Wind Turbines Heat the Air Around themWe’re wrecking our planet, and green tech is touted as a solution. But one of the major green technologies--wind turbines--might not be as green as we think.
According to research done by Liming Zhao of the University at Albany, State University of New York, the area surrounding a wind turbine is .5 C warmer than average. The study’s data spans from 2003 to 2011, and relied on satellite temperature measurements and FAA data.
The reason that this happens is down to turbulance. See, the wind turbines cause the air to become turbulent, resulting from striking the spinning blades of the turbine. A weak vortex of air forms.
This mixing forces the warmer air above to spiral down to the ground. If it helps you visualize it, imagine a container of separated oil and water being mixed by a small prop at the spot where the two meet. Same basic principle, with one lighter substance being forced down by turbidity.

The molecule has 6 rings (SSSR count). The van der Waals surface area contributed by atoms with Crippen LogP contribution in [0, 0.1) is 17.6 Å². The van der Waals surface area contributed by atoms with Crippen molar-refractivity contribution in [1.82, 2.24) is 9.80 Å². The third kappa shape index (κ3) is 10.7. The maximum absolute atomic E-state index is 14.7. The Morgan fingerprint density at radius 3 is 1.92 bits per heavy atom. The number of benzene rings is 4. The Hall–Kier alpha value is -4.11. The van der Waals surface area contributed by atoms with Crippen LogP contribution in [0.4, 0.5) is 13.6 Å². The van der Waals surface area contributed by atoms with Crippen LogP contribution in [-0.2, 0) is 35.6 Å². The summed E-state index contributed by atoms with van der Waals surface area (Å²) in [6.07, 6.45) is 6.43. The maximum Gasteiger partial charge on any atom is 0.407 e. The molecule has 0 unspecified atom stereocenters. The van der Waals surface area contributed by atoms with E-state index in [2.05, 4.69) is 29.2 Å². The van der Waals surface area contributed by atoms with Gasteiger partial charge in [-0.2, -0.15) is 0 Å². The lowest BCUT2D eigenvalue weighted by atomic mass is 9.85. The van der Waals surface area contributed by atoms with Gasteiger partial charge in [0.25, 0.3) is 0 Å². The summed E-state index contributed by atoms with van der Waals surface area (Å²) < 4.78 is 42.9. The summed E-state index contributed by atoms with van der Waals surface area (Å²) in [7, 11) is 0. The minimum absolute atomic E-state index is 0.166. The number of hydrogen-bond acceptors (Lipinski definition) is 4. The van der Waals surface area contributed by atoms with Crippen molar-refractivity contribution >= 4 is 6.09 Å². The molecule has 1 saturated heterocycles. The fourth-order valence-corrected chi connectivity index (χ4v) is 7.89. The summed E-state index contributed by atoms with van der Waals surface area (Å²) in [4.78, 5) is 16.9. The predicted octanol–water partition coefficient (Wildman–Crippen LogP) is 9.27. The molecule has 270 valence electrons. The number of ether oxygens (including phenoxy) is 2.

Of course, the good news here is that the region as a whole remains the same temperature. Because it is a mixing of the air rather than a heating of it, no permanent damage is dealt. The effect is also more pronounced at night than during the day, a time when the air is normally cooler. And the effect is remarkably local.
Still, the widespread adoption of wind farms could prove problematic down the road. Unless wind turbines are redesigned to reduce turbidity, well, they might prove to be just as disastrous as the power plants they replace.